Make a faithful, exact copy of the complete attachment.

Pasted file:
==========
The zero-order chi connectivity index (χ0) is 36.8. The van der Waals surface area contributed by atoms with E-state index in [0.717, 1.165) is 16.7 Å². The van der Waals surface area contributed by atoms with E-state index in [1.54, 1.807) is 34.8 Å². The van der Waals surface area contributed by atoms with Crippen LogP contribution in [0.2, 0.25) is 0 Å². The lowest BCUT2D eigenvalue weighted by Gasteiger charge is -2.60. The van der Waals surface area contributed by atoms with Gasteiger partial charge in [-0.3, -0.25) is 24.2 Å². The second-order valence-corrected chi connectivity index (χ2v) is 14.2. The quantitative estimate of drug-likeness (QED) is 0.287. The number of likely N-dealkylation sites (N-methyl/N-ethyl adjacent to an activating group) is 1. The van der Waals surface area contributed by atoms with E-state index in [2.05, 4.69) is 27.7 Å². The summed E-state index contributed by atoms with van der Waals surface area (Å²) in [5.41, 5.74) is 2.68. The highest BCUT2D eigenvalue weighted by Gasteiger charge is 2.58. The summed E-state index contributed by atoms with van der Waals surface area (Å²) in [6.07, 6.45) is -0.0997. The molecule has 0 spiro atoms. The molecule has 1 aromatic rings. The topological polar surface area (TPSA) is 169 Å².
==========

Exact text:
The zero-order chi connectivity index (χ0) is 36.8. The van der Waals surface area contributed by atoms with E-state index in [0.717, 1.165) is 16.7 Å². The van der Waals surface area contributed by atoms with E-state index in [1.54, 1.807) is 34.8 Å². The van der Waals surface area contributed by atoms with Crippen LogP contribution in [0.2, 0.25) is 0 Å². The lowest BCUT2D eigenvalue weighted by Gasteiger charge is -2.60. The van der Waals surface area contributed by atoms with Gasteiger partial charge in [-0.3, -0.25) is 24.2 Å². The second-order valence-corrected chi connectivity index (χ2v) is 14.2. The quantitative estimate of drug-likeness (QED) is 0.287. The number of likely N-dealkylation sites (N-methyl/N-ethyl adjacent to an activating group) is 1. The van der Waals surface area contributed by atoms with E-state index in [2.05, 4.69) is 27.7 Å². The summed E-state index contributed by atoms with van der Waals surface area (Å²) in [5.41, 5.74) is 2.68. The highest BCUT2D eigenvalue weighted by Gasteiger charge is 2.58. The summed E-state index contributed by atoms with van der Waals surface area (Å²) in [6.07, 6.45) is -0.0997. The molecule has 0 spiro atoms. The molecule has 1 aromatic rings. The topological polar surface area (TPSA) is 169 Å².